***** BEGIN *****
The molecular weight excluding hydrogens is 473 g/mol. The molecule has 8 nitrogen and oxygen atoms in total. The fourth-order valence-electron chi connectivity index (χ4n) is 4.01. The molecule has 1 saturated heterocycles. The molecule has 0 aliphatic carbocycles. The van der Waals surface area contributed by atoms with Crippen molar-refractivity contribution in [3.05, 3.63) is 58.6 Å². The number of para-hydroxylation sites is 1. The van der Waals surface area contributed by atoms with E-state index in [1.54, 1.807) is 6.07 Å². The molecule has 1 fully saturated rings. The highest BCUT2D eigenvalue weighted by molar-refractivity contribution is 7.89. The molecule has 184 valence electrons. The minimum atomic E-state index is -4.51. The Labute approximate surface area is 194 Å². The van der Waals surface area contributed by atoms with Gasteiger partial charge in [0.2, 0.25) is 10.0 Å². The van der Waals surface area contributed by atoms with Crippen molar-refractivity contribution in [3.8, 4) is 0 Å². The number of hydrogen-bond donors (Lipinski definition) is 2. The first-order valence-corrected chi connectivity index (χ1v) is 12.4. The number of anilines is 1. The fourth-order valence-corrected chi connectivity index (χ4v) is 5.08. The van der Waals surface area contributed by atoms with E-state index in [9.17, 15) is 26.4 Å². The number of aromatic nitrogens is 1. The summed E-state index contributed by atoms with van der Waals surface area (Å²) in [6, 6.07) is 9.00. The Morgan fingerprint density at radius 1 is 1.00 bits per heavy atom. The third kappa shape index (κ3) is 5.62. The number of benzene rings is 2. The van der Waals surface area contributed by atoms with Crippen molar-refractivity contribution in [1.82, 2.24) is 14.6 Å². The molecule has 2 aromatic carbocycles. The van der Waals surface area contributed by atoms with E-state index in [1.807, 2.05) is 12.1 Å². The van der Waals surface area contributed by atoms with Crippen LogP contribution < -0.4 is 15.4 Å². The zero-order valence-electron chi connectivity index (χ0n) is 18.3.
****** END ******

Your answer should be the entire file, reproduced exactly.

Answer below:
The molecular weight excluding hydrogens is 473 g/mol. The molecule has 8 nitrogen and oxygen atoms in total. The fourth-order valence-electron chi connectivity index (χ4n) is 4.01. The molecule has 1 saturated heterocycles. The molecule has 0 aliphatic carbocycles. The van der Waals surface area contributed by atoms with Crippen molar-refractivity contribution in [3.05, 3.63) is 58.6 Å². The number of para-hydroxylation sites is 1. The van der Waals surface area contributed by atoms with E-state index in [1.54, 1.807) is 6.07 Å². The molecule has 1 fully saturated rings. The highest BCUT2D eigenvalue weighted by molar-refractivity contribution is 7.89. The molecule has 184 valence electrons. The minimum atomic E-state index is -4.51. The Labute approximate surface area is 194 Å². The van der Waals surface area contributed by atoms with Gasteiger partial charge in [0.2, 0.25) is 10.0 Å². The van der Waals surface area contributed by atoms with Crippen molar-refractivity contribution in [3.8, 4) is 0 Å². The number of hydrogen-bond donors (Lipinski definition) is 2. The first-order valence-corrected chi connectivity index (χ1v) is 12.4. The number of anilines is 1. The fourth-order valence-corrected chi connectivity index (χ4v) is 5.08. The van der Waals surface area contributed by atoms with E-state index in [9.17, 15) is 26.4 Å². The number of aromatic nitrogens is 1. The summed E-state index contributed by atoms with van der Waals surface area (Å²) in [6, 6.07) is 9.00. The Morgan fingerprint density at radius 1 is 1.00 bits per heavy atom. The third kappa shape index (κ3) is 5.62. The number of benzene rings is 2. The van der Waals surface area contributed by atoms with Crippen molar-refractivity contribution in [1.82, 2.24) is 14.6 Å². The molecule has 2 aromatic carbocycles. The van der Waals surface area contributed by atoms with E-state index in [1.807, 2.05) is 12.1 Å². The van der Waals surface area contributed by atoms with Crippen LogP contribution < -0.4 is 15.4 Å². The zero-order valence-electron chi connectivity index (χ0n) is 18.3.